LAS VEGAS -- The Oakland Raiders have filed paperwork to move to Las Vegas.
Clark County Commission Chairman Steve Sisolak told The Associated Press on Thursday that he spoke with the Raiders. Sisolak is part of an 11-member panel that was appointed by Nevada Gov. Brian Sandoval to study plans for a proposal backed by billionaire casino owner Sheldon Adelson's company, Las Vegas Sands Corp., to build a domed stadium to lure the Raiders to town.
The proposed 65,000-seat domed stadium is expected to cost $1.9 billion, including $750 million in hotel tax revenue, $650 million from Adelson, and $500 million from the Raiders and the NFL. Any relocation to Las Vegas must be approved by three-fourths of NFL team owners.
"I am happy to see the process moving forward, and greatly appreciate the commitment of the Raiders and work of the Adelson family to the hope of making Las Vegas the home of the Raiders," Sisolak said.
Luck has surgery
INDIANAPOLIS -- Indianapolis Colts quarterback Andrew Luck has undergone surgery on the right shoulder that's bothered him the past two seasons.
Colts owner Jim Irsay announced Thursday on Twitter that Luck was recovering from successful outpatient surgery. Irsay says Luck will be ready for the 2017 season.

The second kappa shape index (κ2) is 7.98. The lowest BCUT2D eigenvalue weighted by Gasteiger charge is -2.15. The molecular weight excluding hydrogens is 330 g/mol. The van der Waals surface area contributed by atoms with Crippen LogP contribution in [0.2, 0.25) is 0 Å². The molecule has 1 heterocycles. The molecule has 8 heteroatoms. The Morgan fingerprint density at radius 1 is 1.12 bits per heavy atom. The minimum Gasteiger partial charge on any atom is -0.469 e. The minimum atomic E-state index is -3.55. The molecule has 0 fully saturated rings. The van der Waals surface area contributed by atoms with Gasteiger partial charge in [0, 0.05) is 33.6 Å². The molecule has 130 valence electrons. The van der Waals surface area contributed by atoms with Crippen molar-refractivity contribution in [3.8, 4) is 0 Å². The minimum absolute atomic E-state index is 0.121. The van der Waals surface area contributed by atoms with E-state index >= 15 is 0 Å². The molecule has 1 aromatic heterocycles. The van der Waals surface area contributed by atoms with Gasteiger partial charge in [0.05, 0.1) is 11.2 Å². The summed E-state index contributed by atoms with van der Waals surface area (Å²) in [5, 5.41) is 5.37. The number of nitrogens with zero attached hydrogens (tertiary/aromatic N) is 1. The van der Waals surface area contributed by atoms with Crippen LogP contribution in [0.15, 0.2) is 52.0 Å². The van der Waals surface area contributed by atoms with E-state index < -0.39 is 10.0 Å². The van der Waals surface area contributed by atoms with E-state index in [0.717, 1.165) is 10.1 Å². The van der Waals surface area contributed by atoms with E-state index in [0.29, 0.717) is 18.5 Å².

Luck was listed on the Colts injury report throughout this season and missed several practices, with coach Chuck Pagano saying the team had a plan for keeping Luck healthy while he dealt with a sore throwing shoulder.
Luck missed two games early in the 2015 season because of the shoulder injury. He threw for 4,240 yards and 31 touchdowns this past season after signing a six-year, $140 million contract in June.
Roethlisberger chasing Brady
PITTSBURGH -- Ben Roethlisberger intended for the moment to be private. The camera following him to midfield and the microphone tucked inside Tom Brady's shoulder pads ended up making that impossible.
Their brief exchange before Brady and the New England Patriots visited the Pittsburgh Steelers in October provided a snapshot into a rivalry that never was. They bro-hugged. They lamented the left knee injury that forced Roethlisberger out the lineup on that warm late fall afternoon.
And then Roethlisberger made an uncharacteristic request : a signed Brady jersey to hang on the wall in Roethlisberger's home office next to Hall of Famers Dan Marino, John Elway and Jim Kelly.
"I consider him one, if not the best of all-time," Roethlisberger said.
A group Roethlisberger does not include himself in.
Not even with as many championships as Brady's longtime friend and occasional foil Peyton Manning (two). Not even with a spot in the top 10 in just about every major statistical category out there on Roethlisberger's still growing resume. Not even with a bust in Canton one day alongside Brady and the rest of the guys whose jerseys adorn the walls of his home almost assured regardless of what happens in Sunday's AFC title game.
The reason is simple: rings. Brady has four, including two he earned while carving a path through the playoffs that included victories in Pittsburgh in 2001 and 2004. Roethlisberger has two, neither of which required Roethlisberger or the Steelers to take out Brady along the way.